Neil Lennon wants Hibs bawl boys to make some noise
The players were on the wrong end of a rollicking from their manager after they caved against Motherwell last weekend. The manner in which his side allowed a two-goal advantage to be eroded infuriated the Easter Road boss, who claimed they “sagged” as their guests mustered their revival and he wants more individuals to step up and take command if they come under that kind of pressure again.
But, while he can set standards and make demands from the sidelines, he says the players must influence events during a game. He believes he has men able to do that, he just needs them to step up.
“I’ve got plenty characters in there,” he said “You can hear them in there and you can hear them on the training ground. It’s just when the going gets a bit rough, I want people to stand up.
“In the [Scottish Cup] semi-final last year, we were 2-0 down and playing awful. The heads were down for some reason. Then we brought on [Grant] Holt, who is a character. He lifted the team, took them by the scruff of the neck, but he’s 36 so maybe it is a generational thing. But you still need character and personality – no matter what the tactics or formation are, it’s about managing the game.
“Some of the players say ‘sometimes I don’t want to say anything, gaffer’ but I encourage it. We cajole them every day. I tell them if you’re not happy with someone, have a go at them. Otherwise, it’ll keep happening again and again. If you shout at your team-mate, it might shock them. They’ll think ‘where did that come from? Maybe he’s right’. Or they’ll go the other way and sulk, which is what you don’t want. But if they do that, they won’t play. It’s not to humiliate or embarrass anyone, it’s to get more out of players.”
Never afraid to share his feelings with team-mates during his playing days, the Hibs boss says that was the norm back then. He jokes that fielding clones of himself may solve the issue but concedes that would probably be a tough team to manage.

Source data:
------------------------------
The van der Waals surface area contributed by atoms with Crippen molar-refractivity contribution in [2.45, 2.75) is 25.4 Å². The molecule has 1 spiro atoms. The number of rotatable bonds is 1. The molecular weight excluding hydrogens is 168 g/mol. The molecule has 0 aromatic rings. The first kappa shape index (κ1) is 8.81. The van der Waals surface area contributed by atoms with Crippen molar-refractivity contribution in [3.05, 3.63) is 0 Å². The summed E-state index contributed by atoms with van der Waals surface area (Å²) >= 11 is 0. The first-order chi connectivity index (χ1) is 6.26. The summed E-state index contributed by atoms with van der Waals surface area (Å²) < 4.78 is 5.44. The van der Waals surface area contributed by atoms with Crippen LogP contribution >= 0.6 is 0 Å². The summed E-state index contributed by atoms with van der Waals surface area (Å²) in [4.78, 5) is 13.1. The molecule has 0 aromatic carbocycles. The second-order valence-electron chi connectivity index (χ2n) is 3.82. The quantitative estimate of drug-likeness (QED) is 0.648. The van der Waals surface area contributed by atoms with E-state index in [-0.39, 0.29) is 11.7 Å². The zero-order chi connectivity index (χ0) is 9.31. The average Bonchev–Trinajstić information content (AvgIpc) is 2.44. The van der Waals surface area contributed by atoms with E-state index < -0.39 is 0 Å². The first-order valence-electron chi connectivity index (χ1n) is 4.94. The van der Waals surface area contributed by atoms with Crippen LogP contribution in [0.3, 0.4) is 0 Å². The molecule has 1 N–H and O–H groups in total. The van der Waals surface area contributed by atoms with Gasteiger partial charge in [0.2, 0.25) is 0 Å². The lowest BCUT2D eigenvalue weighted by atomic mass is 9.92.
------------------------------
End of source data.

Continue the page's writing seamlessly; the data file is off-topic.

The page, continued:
“You saw me play for 15 years! You saw Roy Keane play, you saw Jamie Carragher play. Again, I don’t know if it is a generational thing or not or if they are afraid of upsetting their pal. But for me, if you don’t have a go at somebody it means you don’t care about them, you’re leaving them to it, rather than giving them a gee up when sometimes they need it.”
In his days at Celtic, success was not only expected from those on the outside looking in, it was demanded by the players in the squad.
“[Johan] Mjallby, Lambo [Paul Lambert] was quiet but [Stilian] Petrov could lose it, [Chris] Sutton, [John] Harston, [Henrik] Larsson, they all had strong personalities but you can’t compare what I have got with them. [As Celtic manager] I had Scott Brown who wasn’t shy in coming forward and barking out orders.
“Even if they are not having a good day themselves, it doesn’t matter, because they lead by example. That’s what good players do on the pitch. If they sense that something is not right I want them to be vocal, rather than just turn their back on it and walk away. If they’re not dealing with it there and then, they’re letting the game slide away from them.
“What I want is for these experienced professionals who have won championships and know how to get it done in big games to step up when the bad moments occur.”
What Lennon really wants is for his men to prove themselves capable of managing things when momentum swings away from them.
Citing the experience in his defensive options, he says players like Darren McGregor are vocal, while Marvin Bartley and Anthony Stokes also have plenty of bark. As he prepares for the trip to Dingwall to face Ross County tomorrow, he says he now wants to hear it from others and hear it when it matters.
“I want boys who command the respect of the dressing room,” he said. “I don’t know if it’s a dying breed or not but you are looking for someone to lead, to get somebody by the neck and say that’s not acceptable. Or when we lose a goal, give the goalkeeper a shake, that type of thing, just to liven them up a bit and make them concentrate, rather than feel sorry for themselves.”